Lestenkof has argued both of these equal protection claims at different times during this litigation.

In the trial court, Lestenkof argued that the State deliberately discriminated against Alaska Natives by using its peremptory challenges and challenges for cause, and by opposing the drawing of a special venire. Judge Morse concluded that the State's actions were not motivated by a desire to obtain a jury with a different racial or socioeconomic makeup than the population of Saint Paul. This claim has not been reasserted in this appeal, so there is no reason to reexamine Judge Morse's conclusion.

After Judge Morse declared a mistrial in Saint Paul, both he and Judge Torrisi attempted to choose trial locations with a racial composition representative of Saint Paul. But Lestenkof complains that the resulting venire did not include any Saint Paul residents. This is a type of discriminatory impact claim that we previously considered in Brower v. State. [53]

In Brower, the defendant claimed an equal protection violation because the population of Fairbanks, where his grand jury convened, had a much smaller percentage of Alaska Natives than Barrow, where the offense occurred. [54] This court concluded that in order to establish underrepresentation of a cognizable group, the defendant must establish a disparity between the proportion of the group that exists in the population from which the grand jury is chosen and the proportion

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of that group among those selected to serve on grand juries.[55] We noted that, " [a]s long as the area from which the grand jury is chosen does not underrepresent a cognizable group when compared to the state as a whole, we will find no equal protection violation." [56]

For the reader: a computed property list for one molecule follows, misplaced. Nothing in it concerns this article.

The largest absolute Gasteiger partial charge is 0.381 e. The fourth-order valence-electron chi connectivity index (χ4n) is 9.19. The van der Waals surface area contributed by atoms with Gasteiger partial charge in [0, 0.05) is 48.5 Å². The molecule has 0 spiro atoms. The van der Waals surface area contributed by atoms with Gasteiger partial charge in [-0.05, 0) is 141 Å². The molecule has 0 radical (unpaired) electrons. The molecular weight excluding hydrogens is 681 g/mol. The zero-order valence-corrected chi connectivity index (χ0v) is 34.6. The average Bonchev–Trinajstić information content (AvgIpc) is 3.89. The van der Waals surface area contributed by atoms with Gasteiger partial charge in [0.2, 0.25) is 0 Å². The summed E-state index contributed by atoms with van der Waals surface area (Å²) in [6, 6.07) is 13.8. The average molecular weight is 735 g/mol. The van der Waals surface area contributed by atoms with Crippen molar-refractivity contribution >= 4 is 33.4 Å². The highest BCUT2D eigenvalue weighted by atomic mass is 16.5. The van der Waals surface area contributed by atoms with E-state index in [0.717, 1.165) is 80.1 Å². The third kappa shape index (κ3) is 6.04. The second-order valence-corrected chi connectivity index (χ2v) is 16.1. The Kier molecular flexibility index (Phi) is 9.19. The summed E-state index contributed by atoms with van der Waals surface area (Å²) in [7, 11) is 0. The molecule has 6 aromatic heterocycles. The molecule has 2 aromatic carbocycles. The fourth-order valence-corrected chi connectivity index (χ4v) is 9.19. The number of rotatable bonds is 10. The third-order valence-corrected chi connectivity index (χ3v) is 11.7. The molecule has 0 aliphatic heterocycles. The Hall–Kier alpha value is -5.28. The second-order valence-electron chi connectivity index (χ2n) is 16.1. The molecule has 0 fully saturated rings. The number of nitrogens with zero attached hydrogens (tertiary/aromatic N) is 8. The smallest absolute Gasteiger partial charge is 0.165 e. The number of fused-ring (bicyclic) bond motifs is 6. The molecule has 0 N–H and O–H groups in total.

Lestenkof did not litigate this claim in the trial court. So there is no record indicating that any cognizable group, such as Alaska Natives, was underrepresented in the Dillingham venire or the master list for the state as a whole. Lestenkof simply argues that the residents of Saint Paul were excluded from the jury selection area after the court changed the venue to Dillingham. As we noted above, this argument was resolved long ago by an express limitation in Alvarado: The area surrounding the location of the crime may be excluded from the source for jury selection when an unbiased jury cannot be drawn from that area.[57]


" [E]ach step the state makes in including a defendant's community in his or her trial-and thus achieving greater general impartiality-increases the difficulty of obtaining jurors who are not biased in the narrow sense." [58] In the current case, we conclude that the superior court properly balanced these competing values by making a reasonable, diligent attempt to obtain a jury in Saint Paul. We therefore AFFIRM the superior court's judgment.